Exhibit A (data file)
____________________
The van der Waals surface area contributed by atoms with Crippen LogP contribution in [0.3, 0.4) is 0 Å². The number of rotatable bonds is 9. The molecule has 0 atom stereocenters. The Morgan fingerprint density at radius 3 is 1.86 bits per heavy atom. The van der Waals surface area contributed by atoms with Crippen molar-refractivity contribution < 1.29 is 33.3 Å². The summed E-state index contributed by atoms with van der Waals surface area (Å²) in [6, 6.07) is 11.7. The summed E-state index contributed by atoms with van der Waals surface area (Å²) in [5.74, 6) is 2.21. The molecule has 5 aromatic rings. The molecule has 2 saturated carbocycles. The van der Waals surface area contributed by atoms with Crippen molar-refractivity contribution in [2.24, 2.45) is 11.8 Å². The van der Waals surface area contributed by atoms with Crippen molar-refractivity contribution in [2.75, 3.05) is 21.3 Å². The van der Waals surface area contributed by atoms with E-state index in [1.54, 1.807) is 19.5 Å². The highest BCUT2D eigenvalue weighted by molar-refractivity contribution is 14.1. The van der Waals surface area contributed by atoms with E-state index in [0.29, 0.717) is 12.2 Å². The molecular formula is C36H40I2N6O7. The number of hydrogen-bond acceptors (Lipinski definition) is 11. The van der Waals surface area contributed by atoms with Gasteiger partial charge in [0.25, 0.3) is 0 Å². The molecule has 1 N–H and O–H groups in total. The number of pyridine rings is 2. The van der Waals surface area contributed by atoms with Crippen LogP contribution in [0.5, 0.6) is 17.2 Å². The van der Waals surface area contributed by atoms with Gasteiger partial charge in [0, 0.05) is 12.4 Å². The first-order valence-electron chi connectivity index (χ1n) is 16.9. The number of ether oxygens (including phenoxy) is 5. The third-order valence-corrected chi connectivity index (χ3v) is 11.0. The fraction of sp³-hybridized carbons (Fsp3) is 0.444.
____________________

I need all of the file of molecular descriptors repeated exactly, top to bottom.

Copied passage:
The van der Waals surface area contributed by atoms with Crippen LogP contribution in [0.3, 0.4) is 0 Å². The number of rotatable bonds is 9. The molecule has 0 atom stereocenters. The Morgan fingerprint density at radius 3 is 1.86 bits per heavy atom. The van der Waals surface area contributed by atoms with Crippen molar-refractivity contribution < 1.29 is 33.3 Å². The summed E-state index contributed by atoms with van der Waals surface area (Å²) in [6, 6.07) is 11.7. The summed E-state index contributed by atoms with van der Waals surface area (Å²) in [5.74, 6) is 2.21. The molecule has 5 aromatic rings. The molecule has 2 saturated carbocycles. The van der Waals surface area contributed by atoms with Crippen molar-refractivity contribution in [2.24, 2.45) is 11.8 Å². The van der Waals surface area contributed by atoms with Crippen molar-refractivity contribution in [2.75, 3.05) is 21.3 Å². The van der Waals surface area contributed by atoms with E-state index in [1.54, 1.807) is 19.5 Å². The highest BCUT2D eigenvalue weighted by molar-refractivity contribution is 14.1. The van der Waals surface area contributed by atoms with E-state index in [0.29, 0.717) is 12.2 Å². The molecular formula is C36H40I2N6O7. The number of hydrogen-bond acceptors (Lipinski definition) is 11. The van der Waals surface area contributed by atoms with Gasteiger partial charge in [0.25, 0.3) is 0 Å². The molecule has 1 N–H and O–H groups in total. The number of pyridine rings is 2. The van der Waals surface area contributed by atoms with Crippen LogP contribution in [0.5, 0.6) is 17.2 Å². The van der Waals surface area contributed by atoms with Gasteiger partial charge in [0, 0.05) is 12.4 Å². The first-order valence-electron chi connectivity index (χ1n) is 16.9. The number of ether oxygens (including phenoxy) is 5. The third-order valence-corrected chi connectivity index (χ3v) is 11.0. The fraction of sp³-hybridized carbons (Fsp3) is 0.444.